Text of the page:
The lightest neutral and doubly charged Higgs bosons of supersymmetric left-right models
ABSTRACT We review the phenomenology of light Higgs scalars in supersymmetric left-right models. We consider models with minimal particle content (with and without non-renormalizable higher-dimensional terms) and with additional Higgs superfields. The upper bound on the lightest CP-even neutral Higgs boson in these models is larger than in the minimal supersymmetric standard model, and the Higgs couplings to fermions approach those of the Standard Model. Possibly light doubly charged Higgs boson may provide the best signature of these models.
arXiv:hep-ph/9910504v1 27 Oct 1999
THE LIGHTEST NEUTRAL AND DOUBLY CHARGED HIGGS
BOSONS OF SUPERSYMMETRIC LEFT-RIGHT MODELSa
K. HUITU1, P.N. PANDITA1,2, K. PUOLAM¨AKI1
1Helsinki Institute of Physics, P.O.B. 9,
FIN-00014 University of Helsinki, Finland
2Department of Physics, North Eastern Hill University,
Shillong 793022, India
We review the phenomenology of light Higgs scalars in supersymmetric left-right
models.We consider models with minimal particle content (with and without
non-renormalizable higher-dimensional terms) and with additional Higgs super-
fields. The upper bound on the lightest CP-even neutral Higgs boson in these
models is larger than in the minimal supersymmetric standard model, and the
Higgs couplings to fermions approach those of the Standard Model. Possibly light
doubly charged Higgs boson may provide the best signature of these models.
The left-right models are interesting for many reasons, e.g. they provide a
natural way to generate light masses for the neutrinos via the see-saw mech-
anism1.An important motivation for the supersymmetric left-right mod-
els2−14is due to the fact15,16that if the gauge symmetry is extended to
SU(2)L× U(1)I3R× U(1)B−L, or to SU(2)L× SU(2)R× U(1)B−L, then R-
parity is conserved in the Lagrangian of the theory. Thus one of the major
problematic features of the MSSM is resolved by a gauge symmetry. Here we
will concentrate on the model with the SU(2)Rsymmetry, the supersymmetric
left-right model (SLRM).
While the problem of R-parity is solved, the particle content of the model
is enlarged. In addition to the new superfields containing the gauge bosons
of the SU(2)R symmetry, one has a right-handed neutrino superfield (νc
The Higgs sector in the SLRM is chosen to have triplets in the spectrum, in
which case one can have the conventional see-saw mechanism for neutrino mass
generation. The SU(2)L will be broken mainly by bidoublets which contain
the doublets of the MSSM. Thus, the Higgs sector consists of the following
, χ =
aTalk presented by K. Huitu in the International Workshop on Linear Colliders, Sitges, April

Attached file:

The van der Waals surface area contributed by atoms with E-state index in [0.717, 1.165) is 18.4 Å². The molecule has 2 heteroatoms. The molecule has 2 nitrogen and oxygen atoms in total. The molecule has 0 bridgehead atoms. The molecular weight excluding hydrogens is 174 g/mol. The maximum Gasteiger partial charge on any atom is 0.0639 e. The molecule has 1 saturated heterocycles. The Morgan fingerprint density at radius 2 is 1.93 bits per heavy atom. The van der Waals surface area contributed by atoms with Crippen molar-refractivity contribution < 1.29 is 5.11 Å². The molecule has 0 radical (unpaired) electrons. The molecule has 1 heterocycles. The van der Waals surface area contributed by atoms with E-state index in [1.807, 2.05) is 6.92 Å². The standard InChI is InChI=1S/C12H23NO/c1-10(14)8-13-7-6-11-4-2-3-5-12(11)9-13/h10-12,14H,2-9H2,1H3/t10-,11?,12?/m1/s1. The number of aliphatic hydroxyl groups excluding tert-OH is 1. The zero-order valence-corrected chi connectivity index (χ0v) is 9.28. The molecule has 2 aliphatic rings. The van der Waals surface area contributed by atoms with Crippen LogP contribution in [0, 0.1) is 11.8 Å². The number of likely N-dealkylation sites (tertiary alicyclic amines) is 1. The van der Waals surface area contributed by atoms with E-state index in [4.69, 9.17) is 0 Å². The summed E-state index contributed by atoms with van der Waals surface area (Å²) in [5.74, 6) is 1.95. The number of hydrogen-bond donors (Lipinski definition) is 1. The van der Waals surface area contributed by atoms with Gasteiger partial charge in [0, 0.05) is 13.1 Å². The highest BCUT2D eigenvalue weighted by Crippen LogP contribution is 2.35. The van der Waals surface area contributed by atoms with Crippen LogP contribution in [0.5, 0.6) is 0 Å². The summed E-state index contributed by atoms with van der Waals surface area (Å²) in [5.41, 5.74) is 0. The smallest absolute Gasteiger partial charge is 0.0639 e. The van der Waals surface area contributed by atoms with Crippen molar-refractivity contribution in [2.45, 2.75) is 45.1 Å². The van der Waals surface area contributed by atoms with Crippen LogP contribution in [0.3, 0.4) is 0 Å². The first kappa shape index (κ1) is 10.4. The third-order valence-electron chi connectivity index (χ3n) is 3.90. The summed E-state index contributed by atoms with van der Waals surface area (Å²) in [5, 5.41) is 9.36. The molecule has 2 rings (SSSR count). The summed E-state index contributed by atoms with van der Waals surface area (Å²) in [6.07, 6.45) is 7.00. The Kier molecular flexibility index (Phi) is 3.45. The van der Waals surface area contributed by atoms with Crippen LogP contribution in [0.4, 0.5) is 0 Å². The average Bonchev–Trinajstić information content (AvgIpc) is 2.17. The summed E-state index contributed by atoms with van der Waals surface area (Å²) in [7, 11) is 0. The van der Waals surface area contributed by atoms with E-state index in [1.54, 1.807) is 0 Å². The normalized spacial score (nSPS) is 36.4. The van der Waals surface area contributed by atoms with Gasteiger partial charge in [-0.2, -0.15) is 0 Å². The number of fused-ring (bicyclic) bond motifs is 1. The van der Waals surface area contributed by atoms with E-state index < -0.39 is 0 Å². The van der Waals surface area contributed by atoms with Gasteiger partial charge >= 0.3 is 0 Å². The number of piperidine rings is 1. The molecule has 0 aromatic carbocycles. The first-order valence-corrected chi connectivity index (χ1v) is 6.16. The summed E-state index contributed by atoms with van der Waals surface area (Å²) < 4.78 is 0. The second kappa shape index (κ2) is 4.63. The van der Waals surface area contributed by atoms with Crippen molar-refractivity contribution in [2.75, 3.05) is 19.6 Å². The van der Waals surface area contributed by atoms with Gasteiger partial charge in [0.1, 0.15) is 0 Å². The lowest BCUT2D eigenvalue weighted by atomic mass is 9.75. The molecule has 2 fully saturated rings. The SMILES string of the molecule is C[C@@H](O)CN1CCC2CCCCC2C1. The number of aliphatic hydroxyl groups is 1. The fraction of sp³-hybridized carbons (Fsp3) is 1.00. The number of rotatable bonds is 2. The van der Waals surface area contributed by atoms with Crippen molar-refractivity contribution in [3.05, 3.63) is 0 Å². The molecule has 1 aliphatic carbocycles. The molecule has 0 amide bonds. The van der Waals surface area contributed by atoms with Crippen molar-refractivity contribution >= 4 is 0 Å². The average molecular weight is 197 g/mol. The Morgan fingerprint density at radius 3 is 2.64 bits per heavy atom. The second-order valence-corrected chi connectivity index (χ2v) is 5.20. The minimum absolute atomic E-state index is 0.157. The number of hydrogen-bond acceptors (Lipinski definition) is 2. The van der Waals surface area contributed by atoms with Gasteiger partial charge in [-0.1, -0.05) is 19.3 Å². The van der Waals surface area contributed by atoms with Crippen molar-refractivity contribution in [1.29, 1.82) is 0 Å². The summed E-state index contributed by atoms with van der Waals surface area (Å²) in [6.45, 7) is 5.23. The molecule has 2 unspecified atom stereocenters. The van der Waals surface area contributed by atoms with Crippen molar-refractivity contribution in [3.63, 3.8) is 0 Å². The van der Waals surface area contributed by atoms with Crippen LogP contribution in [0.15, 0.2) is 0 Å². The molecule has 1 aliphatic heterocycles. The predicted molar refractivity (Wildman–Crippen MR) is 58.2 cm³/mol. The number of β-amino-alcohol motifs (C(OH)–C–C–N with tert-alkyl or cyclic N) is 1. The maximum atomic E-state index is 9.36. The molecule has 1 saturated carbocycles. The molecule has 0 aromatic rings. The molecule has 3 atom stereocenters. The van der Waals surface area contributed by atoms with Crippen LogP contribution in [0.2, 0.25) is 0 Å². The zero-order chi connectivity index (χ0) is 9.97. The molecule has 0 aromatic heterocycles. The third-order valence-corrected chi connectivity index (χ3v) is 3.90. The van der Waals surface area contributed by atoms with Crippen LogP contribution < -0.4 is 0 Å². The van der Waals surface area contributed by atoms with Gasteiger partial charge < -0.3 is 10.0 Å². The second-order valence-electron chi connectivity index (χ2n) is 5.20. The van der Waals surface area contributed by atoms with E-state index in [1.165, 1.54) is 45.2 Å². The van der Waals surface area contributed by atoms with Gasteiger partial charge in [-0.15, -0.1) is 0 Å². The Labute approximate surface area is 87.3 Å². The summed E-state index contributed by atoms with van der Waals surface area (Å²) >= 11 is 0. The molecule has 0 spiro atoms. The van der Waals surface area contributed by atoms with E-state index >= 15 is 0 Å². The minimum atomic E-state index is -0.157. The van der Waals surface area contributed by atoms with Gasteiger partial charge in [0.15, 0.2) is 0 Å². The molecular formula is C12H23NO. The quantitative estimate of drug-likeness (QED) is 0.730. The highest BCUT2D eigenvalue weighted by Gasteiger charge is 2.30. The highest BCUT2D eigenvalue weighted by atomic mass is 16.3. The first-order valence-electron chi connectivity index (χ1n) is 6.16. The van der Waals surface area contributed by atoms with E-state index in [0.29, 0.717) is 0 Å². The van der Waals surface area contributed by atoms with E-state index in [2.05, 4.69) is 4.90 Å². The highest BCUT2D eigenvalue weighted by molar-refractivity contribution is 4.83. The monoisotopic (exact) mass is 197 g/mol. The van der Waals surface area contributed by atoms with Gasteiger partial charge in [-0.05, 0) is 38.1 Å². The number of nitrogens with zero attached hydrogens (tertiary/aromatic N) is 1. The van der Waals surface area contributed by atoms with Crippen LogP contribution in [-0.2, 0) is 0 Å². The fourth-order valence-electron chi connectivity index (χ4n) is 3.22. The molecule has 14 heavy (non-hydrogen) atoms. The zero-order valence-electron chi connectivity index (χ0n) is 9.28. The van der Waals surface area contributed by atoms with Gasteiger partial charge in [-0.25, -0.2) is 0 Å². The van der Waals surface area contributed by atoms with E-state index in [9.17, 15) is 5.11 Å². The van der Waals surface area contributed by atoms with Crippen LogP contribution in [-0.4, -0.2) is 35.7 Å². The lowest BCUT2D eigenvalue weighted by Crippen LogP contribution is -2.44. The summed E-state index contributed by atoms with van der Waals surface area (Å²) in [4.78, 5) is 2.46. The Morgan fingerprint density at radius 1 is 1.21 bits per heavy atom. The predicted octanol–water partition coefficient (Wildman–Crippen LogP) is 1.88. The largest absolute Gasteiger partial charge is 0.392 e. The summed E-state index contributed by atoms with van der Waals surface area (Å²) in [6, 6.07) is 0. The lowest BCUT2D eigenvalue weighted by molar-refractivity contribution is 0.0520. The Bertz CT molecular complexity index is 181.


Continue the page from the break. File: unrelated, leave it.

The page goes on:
28 - May 5, 1999.
∆R∼ (1,1,3,−2), δR∼ (1,1,3,2), ∆L∼ (1,3,1,−2), δL∼ (1,3,1,2).(1)
The SU(2)Ltriplets ∆Land δLmake the Lagrangian fully symmetric under
L ↔ R. Left triplets are not needed for symmetry breaking or the see-saw
The VEVs preserving the U(1)emgauge invariance can be written as
, ?χ? =
, ?˜ νL? = σL, ?˜ νc
L? = σR,
R? = v∆R, ?δ0
R? = vδR, ?∆0
L? = v∆L, ?δ0
L? = vδL,(2)
The triplet VEVs v∆R,δRare, according to the lower bounds17on heavy W-
and Z-boson masses, in the range v∆R,δR>∼1 TeV. The VEVs κ′
to the mixing of the charged gauge bosons and to the flavour changing neutral
currents, and are usually assumed to vanish. The left-triplet VEVs v∆L,δLmust
be small, since the electroweak ρ parameter is close to unity, ρ = 0.9998±0.0008
17. With the minimal field content and renormalizable model, the only way to
preserve the U(1)emgauge symmetry is to break the R-parity by a sneutrino
An alternative to the minimal left-right supersymmetric model involves
additional triplet fields, ΩL(1,3,1,0) and ΩR(1,1,3,0)9. In these extended
models the gauge group SU(2)R×U(1)B−Lis broken first to an intermediate
symmetry group U(1)R×U(1)B−L, and at the second stage to U(1)Y at a lower
scale. In this theory the parity-breaking minimum respects the electromagnetic
gauge invariance without a sneutrino VEV.
A second option is to add non-renormalizable terms to the Lagrangian
of the minimal model16,11,10. It has been shown that the addition of terms
suppressed by a high scale such as Planck mass, M ∼ 1019GeV, with the
minimal field content ensures the correct pattern of symmetry breaking in
the SLRM with the intermediate scale MR>∼1010− 1011GeV, and R-parity
2The upper limit on the lightest CP-even Higgs
In the case of the SLRM we have many new couplings and also new scales
in the model and it is not obvious, what is the upper limit on the lightest
CP-even Higgs boson mass. This mass bound is a very important issue, since
the experiments are approaching the upper limit of the lightest Higgs boson
mass in the MSSM.
A general method to find an upper limit for the lightest Higgs mass was
presented in18. This method has been applied to the mass of the lightest
Figure 1: The upper bound on the mass of the lightest neutral Higgs boson. The bi- and
trilinear soft supersymmetry breaking parameters are 1 TeV (solid line) and 10 TeV (dashed
Higgs, mh, of SLRM14in three cases: (A) R-parity is spontaneously broken
(sneutrinos get VEVs), (B) R-parity is conserved because of additional triplets,
and (C) R-parity is conserved because of nonrenormalizable terms.
For the minimal model, case (A), the upper bound on mhis14
where v2= κ2
of extra triplets does not change this bound. Thus, the bound for the case
(B), can be obtained from (3) by taking the limit σL→ 0. The total number